3. Focus on raised areas: You want to apply your lighter color to the parts of the miniature that would naturally catch light. Think of areas like the nose, cheekbones, knuckles, and any other raised details.

Be patient with yourself—highlighting requires a steady hand and a bit of practice. But once you get the hang of it, you'll see a significant difference in your miniatures. They'll start to come alive before your eyes, and others will wonder how you managed to paint with such precision and skill. Because that's what miniature painting techniques like highlighting can do—they can turn you into a miniature painting wizard!

Seal and protect your work

As you reach the end of your miniature painting journey, there's one final step to ensure your masterpiece stands the test of time. That's where sealing comes in, one of the most vital miniature painting techniques to safeguard your hard work.

Here's a quick rundown on how to do it effectively:

  1. Select the right sealant: You have two options—matte or glossy. Matte sealants give a non-reflective finish, while glossy ones provide a shiny finish. Your choice depends on the final look you're aiming for.
  2. Test it first: Before you apply the sealant to your miniature, test it on a small piece of plastic or metal. This way, you can see how it dries and ensure it gives the finish you want.
  3. Apply evenly: When applying the sealant, make sure to cover all areas of your miniature evenly. Missed spots can lead to uneven protection, which might damage your miniature over time.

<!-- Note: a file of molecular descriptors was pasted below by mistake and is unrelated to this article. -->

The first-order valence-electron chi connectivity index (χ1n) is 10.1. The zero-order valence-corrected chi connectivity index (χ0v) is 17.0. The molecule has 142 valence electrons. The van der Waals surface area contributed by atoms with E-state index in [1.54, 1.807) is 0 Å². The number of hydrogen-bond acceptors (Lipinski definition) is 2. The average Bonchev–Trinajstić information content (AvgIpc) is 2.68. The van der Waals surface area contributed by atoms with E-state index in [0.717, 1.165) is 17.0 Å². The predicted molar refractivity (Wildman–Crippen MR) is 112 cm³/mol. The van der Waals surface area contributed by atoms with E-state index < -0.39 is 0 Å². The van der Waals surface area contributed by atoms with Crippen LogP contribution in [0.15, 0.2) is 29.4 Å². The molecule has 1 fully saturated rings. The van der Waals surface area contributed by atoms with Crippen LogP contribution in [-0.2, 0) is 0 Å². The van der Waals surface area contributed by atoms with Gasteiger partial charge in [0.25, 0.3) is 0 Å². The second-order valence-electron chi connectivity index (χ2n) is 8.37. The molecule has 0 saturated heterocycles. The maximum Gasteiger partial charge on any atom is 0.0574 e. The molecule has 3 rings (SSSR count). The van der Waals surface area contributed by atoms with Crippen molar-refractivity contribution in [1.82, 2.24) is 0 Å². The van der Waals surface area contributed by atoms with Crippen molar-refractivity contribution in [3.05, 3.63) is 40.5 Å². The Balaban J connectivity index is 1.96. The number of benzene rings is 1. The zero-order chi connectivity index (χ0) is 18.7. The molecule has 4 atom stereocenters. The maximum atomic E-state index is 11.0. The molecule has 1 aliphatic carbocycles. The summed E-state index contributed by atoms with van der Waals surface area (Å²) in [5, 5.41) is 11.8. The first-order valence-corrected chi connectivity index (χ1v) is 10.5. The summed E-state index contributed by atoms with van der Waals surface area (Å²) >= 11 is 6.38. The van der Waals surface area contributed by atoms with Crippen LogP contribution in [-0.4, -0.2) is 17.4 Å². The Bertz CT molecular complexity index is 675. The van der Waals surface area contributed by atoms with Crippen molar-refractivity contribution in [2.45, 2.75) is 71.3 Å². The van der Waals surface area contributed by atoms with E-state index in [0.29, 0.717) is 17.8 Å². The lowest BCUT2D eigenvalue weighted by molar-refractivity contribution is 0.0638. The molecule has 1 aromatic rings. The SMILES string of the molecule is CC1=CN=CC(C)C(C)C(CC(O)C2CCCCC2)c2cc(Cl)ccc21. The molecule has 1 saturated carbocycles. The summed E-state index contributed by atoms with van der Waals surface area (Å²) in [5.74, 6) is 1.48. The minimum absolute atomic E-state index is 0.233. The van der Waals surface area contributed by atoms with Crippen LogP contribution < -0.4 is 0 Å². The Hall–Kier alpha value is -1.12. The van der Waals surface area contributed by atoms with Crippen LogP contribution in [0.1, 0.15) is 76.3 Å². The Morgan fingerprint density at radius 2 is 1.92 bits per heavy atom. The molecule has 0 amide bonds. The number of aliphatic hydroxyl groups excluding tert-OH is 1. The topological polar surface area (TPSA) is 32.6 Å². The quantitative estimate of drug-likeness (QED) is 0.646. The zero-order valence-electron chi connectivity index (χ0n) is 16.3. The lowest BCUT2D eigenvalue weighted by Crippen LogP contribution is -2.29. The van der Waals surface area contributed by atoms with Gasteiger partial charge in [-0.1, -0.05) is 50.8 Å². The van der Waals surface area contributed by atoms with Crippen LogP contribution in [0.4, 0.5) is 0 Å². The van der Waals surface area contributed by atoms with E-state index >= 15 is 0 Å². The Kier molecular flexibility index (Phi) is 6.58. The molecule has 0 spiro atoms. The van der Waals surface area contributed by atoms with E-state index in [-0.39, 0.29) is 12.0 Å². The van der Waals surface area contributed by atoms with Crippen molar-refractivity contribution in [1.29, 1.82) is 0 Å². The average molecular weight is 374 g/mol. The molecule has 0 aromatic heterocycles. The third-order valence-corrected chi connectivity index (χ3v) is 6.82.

Sealing might appear as just an optional final touch, but it's more than that—it's your miniature's shield, its armor against wear and tear. So, take the time to do it right. After all, your miniature deserves the best protection, doesn't it?

And there you have it, from choosing the right brushes to sealing your work, these are some key techniques to perfect your miniature painting. Remember, mastering these miniature painting techniques takes time and patience, but the results will be well worth the effort. Happy painting!

If you enjoyed learning about miniature painting techniques and want to further enhance your skills, be sure to check out the workshop 'How to Paint 3Dimensionally' by David Shepherd. This workshop will provide you with valuable tips and techniques on painting three-dimensional objects, which can be applied to your miniature painting projects. Don't miss out on this opportunity to take your miniature painting skills to the next level!